On the ASX specifically, I think there will be many good opportunities showing up over time, particularly for investors eager to get their hands on some fully franked dividends or those willing to look at the small-cap end of the market. Aussie investors can get started investing in ASX shares with a minimum investment of $500.
Q: Do you buy into the share ideas after they are released?
Yes. Our members get a 5-day head-start on me and my model portfolio. Meaning, our members will receive an email notification telling them that I have published a new investment idea (a buy, hold, sell, etc.). It’s up to them to consider if it’s right for them and choose whether or not to buy or sell.
I’ll buy into the share idea using the model portfolio at least 5 days later. As I said earlier, understanding a person’s financial interests are vital. I wouldn’t recommend something if I wouldn’t be willing to own it myself.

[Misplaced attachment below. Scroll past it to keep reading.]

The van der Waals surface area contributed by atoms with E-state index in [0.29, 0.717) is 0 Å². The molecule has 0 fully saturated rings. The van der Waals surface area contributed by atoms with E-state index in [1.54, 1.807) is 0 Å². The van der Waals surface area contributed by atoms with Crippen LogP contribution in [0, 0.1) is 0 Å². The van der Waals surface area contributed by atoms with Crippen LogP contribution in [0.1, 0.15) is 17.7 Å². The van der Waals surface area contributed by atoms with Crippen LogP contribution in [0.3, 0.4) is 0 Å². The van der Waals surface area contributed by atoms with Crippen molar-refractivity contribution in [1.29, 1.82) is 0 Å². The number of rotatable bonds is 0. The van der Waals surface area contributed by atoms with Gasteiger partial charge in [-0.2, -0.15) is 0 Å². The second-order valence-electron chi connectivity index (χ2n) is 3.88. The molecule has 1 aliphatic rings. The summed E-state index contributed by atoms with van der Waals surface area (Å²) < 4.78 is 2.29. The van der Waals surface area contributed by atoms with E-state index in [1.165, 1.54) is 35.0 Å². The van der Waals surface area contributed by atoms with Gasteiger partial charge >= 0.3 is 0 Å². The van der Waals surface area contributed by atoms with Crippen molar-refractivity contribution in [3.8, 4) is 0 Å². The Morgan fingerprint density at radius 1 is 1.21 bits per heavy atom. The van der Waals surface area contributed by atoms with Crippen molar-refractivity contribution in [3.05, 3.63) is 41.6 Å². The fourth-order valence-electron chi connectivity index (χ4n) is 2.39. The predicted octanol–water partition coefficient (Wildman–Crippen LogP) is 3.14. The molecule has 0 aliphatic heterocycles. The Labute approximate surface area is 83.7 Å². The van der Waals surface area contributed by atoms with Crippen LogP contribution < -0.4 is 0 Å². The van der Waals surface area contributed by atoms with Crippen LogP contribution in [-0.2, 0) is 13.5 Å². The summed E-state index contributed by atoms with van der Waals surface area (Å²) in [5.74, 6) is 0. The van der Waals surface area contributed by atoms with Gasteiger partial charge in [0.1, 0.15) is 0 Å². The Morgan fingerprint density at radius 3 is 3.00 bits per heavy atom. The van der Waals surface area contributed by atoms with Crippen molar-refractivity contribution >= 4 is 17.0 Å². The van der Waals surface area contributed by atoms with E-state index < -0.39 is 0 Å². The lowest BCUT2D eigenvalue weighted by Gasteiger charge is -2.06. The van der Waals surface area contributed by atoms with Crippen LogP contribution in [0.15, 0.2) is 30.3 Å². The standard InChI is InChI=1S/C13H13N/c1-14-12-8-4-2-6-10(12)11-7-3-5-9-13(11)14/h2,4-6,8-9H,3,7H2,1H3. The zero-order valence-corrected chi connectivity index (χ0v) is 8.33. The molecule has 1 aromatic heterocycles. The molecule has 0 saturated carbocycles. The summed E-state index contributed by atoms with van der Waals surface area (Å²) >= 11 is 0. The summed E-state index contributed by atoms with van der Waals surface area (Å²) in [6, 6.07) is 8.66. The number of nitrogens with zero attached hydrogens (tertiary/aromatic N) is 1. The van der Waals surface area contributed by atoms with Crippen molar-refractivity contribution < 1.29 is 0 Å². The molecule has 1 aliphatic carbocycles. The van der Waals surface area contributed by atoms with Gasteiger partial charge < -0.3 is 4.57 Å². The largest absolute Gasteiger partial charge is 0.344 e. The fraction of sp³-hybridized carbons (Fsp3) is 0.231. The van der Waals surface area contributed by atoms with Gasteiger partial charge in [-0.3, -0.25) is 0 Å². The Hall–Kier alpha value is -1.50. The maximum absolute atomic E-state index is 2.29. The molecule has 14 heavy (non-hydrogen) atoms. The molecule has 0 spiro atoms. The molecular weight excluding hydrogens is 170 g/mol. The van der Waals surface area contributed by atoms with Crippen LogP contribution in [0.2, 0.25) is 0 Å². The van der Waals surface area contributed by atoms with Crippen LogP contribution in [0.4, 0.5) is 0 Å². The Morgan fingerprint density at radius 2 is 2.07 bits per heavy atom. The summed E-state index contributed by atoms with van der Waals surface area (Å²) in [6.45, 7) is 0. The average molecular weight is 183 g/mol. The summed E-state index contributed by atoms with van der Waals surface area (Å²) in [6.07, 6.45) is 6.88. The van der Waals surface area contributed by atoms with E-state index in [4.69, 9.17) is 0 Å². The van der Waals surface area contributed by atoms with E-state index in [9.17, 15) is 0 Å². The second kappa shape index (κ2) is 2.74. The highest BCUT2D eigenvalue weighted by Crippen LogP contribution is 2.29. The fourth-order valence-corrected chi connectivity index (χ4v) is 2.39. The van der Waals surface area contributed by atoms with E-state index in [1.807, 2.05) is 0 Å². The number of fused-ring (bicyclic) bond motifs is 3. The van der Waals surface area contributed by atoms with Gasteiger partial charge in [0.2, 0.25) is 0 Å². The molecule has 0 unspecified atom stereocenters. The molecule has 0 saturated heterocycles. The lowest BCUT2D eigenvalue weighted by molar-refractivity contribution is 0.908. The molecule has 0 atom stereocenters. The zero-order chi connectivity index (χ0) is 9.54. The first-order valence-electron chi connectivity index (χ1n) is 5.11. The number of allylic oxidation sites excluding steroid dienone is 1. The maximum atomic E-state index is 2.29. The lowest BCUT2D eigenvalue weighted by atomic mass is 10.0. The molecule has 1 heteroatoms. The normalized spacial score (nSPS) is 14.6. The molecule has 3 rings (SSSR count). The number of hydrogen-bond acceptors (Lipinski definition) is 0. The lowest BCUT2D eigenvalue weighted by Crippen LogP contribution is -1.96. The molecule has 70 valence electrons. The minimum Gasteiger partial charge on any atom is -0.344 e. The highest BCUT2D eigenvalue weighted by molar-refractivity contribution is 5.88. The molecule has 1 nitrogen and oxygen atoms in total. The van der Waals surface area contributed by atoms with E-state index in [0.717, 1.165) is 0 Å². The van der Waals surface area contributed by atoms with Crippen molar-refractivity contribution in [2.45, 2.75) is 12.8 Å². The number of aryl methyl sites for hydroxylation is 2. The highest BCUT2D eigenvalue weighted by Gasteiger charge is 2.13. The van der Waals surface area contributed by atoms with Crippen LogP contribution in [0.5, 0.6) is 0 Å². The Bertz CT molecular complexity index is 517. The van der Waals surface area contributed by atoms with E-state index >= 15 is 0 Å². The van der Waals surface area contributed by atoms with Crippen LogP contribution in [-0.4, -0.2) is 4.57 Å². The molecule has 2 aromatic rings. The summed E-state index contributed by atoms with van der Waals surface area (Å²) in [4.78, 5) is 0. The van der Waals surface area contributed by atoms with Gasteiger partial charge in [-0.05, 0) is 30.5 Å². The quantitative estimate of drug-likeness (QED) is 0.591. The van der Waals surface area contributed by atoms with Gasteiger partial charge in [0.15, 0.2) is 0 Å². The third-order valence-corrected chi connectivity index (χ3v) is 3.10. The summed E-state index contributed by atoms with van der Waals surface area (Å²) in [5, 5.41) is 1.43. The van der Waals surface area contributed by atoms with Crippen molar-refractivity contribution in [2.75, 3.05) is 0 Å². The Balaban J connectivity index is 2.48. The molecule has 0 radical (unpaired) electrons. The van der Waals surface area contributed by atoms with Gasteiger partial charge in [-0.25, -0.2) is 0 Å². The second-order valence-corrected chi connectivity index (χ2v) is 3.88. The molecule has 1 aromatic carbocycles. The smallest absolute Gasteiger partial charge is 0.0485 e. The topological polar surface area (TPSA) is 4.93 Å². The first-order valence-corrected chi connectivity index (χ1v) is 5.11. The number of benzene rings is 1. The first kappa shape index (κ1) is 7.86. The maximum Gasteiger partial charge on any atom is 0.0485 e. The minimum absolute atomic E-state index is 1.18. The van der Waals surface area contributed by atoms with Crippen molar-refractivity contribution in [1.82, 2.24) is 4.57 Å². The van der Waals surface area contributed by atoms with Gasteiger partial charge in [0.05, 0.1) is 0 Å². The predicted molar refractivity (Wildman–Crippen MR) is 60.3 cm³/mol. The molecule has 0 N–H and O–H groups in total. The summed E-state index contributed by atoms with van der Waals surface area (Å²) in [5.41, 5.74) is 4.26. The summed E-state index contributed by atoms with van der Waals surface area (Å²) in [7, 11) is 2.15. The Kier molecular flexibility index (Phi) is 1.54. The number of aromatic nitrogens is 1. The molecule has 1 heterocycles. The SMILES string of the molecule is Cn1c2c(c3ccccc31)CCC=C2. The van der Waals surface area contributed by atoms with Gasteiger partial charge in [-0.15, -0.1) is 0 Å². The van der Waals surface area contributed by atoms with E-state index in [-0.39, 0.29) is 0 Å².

Q: Who would sign up for Rask Invest?
People often ask me ‘who it’s designed for?’ and I say, “almost everyone”. Whether or not you’re investing, I think there’s a lot of great content in there.
For example, I carefully designed a simple and potentially tax-effective strategy for getting the most from Super before retirement. That would some suit people but not others.
Rask Invest members will also have access to my research and strategies for Super, as well as my preferred home and contents insurers, the small – but award-winning -- health insurer that blew me away, and information on Centrelink and estate planning. So there’s heaps of other research and information on offer.
I also get enquiries from many young professionals like university graduates, tradies and the like. These people tend to be eager to learn about finance and investing which is great because time is on their side. No matter how small it may seem, small changes have the potential to make a big difference down the track thanks to the laws of compounding.